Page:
For his exhibition at Lulu, Allen will present a suite of six new flower paintings. All painted in the last year, they represent a new level of commitment, detail and quality in the artist’s work. It’s as if he has gone even deeper into the universe he has created, plunging further into its chthonic depths. In Mirrors (South of Heaven), 2019, a pair of livid pink orchids floats in front of lavishly patterned space, while in Passilfora, 2018, a furious red passionflower, and its densely interwoven surroundings, pulsate with internal bursts of light. 

Tom Allen (b. 1975, Springfield, Massachusetts) lives and works in Los Angeles. Recent solo exhibitions include: (2017) The Lovers, Bel Ami, Los Angeles. Recent group exhibitions include: (2019) Dreamhouse vs. Punkhouse, Serious Topics, Inglewood, CA; (2017) Symbolisms, Cooper Cole, Toronto; Witch-Ikon, Mortlake & Company, Seattle; Therianthropy, Laura Bartlett Gallery, London; Ruins In the Snow, High Art, Paris; (2016) A Change of Heart, Hannah Hoffman Gallery, Los Angeles; Outside, MiM Gallery, Los Angeles. He is currently at work on a solo presentation for FIAC, opening October 2019. His work can be found in the permanent collection of the Museum of Contemporary Art, Los Angeles, the Sweeney Gallery at the University of California, Riverside, and in numerous private collections. 



Lea von Wintzingerode

The Contract

Lulu annex

13/4 - 31/7

Opening  13/04/19,  2-6 pm, otherwise by appointment only
Lulu annex, Tlaxcala 38, int 6. Roma Sur, 06760 Mexico City

 (scroll down for English) 

“Cuando de pronto me veo a mi misma en las profundidades del espejo, me asusto. Puedo escasamente creer que tengo límites, que estoy delineada y definida. Me siento a mi misma dispersarme en la atmósfera, pensando dentro de otras criaturas, viviendo dentro de cosas más allá de mi misma. Cuando de pronto me veo en el espejo, no me sobresalto porque me encuentre a mi misma fea o hermosa. Descubro, de hecho, que poseo otra cualidad. Cuando no me he visto a mi misma durante algún tiempo, casi olvido que soy humana, tiendo a olvidar mi pasado y me encuentro a mi misma con la misma liberación de propósito y consciencia como algo que apenas está vivo.” – Clarice Lispector, Cerca del Corazón Salvaje.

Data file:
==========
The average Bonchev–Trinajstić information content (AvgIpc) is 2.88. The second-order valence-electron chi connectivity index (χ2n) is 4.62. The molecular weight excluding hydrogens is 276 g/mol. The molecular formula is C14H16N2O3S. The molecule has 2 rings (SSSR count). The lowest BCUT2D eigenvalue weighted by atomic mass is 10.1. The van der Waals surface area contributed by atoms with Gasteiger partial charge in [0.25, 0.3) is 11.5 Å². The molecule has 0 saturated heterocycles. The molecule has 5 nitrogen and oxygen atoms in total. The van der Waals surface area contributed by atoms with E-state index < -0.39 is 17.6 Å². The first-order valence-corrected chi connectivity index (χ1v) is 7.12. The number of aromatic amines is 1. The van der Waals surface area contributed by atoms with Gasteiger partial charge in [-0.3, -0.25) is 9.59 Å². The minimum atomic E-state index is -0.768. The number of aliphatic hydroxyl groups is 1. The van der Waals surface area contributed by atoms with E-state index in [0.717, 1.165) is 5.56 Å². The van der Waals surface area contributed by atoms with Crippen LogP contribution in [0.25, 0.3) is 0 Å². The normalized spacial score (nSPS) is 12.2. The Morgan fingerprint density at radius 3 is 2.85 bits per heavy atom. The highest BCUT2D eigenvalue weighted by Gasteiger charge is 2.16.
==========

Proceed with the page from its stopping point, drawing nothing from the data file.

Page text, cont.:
Anexo Lulu se enorgullece de presentar la exhibición individual de la pintora Alemana, radicada en Berlín, Lea von Wintzingerode.

Lea von Wintzingerode hace pinturas figurativas que están marcadas por una aparentemente simplicidad ingenua, pero son de hecho meditaciones bastante sofisticadas sobre problemáticas de género, relaciones sociales, el ver, la historia de la danza y de la pintura misma. El imaginario en sus pinturas está inspirado ya sea en instantes específicos de la historia del arte, memorias o son enteramente imaginados, o finalmente, todas las anteriores. Parece casi existir en un espacio onírico de fantasía en el cual los encuentros sociales son caracterizados por una armonía ideal y paridad. Conscientes de ser vistas, las figuras actúan para el espectador, y como tal, incluyen al espectador, por lo tanto insinúan que el ver en sí mismo es, ambos, una forma de participación y una negociación activa, contrario a aquello de un consumo pasivo. Esta negociación activa se extiende al cómo están hechas las pinturas. Usando una gran cantidad de solvente, Wintzingerode rápidamente aplica pintura de óleo altamente diluida en gestos visibles que construyen un imaginario y espacio, mientras que nunca deja que se olvide que lo que se está viendo es una pintura, mediada por más de mil años de historia del arte, producción de imágenes y el ver. La relativa simplicidad y la ocasional torpeza con la cual están pintados los trabajos es deliberada, teniendo más que ver con la factura y la construcción que el desarrollo de un estilo específico. Si el trabajo alguna vez parece fantasioso, no es una fantasiosidad generada por darle la espalda al mundo, sino que es sobre tratar de imaginar uno futuro.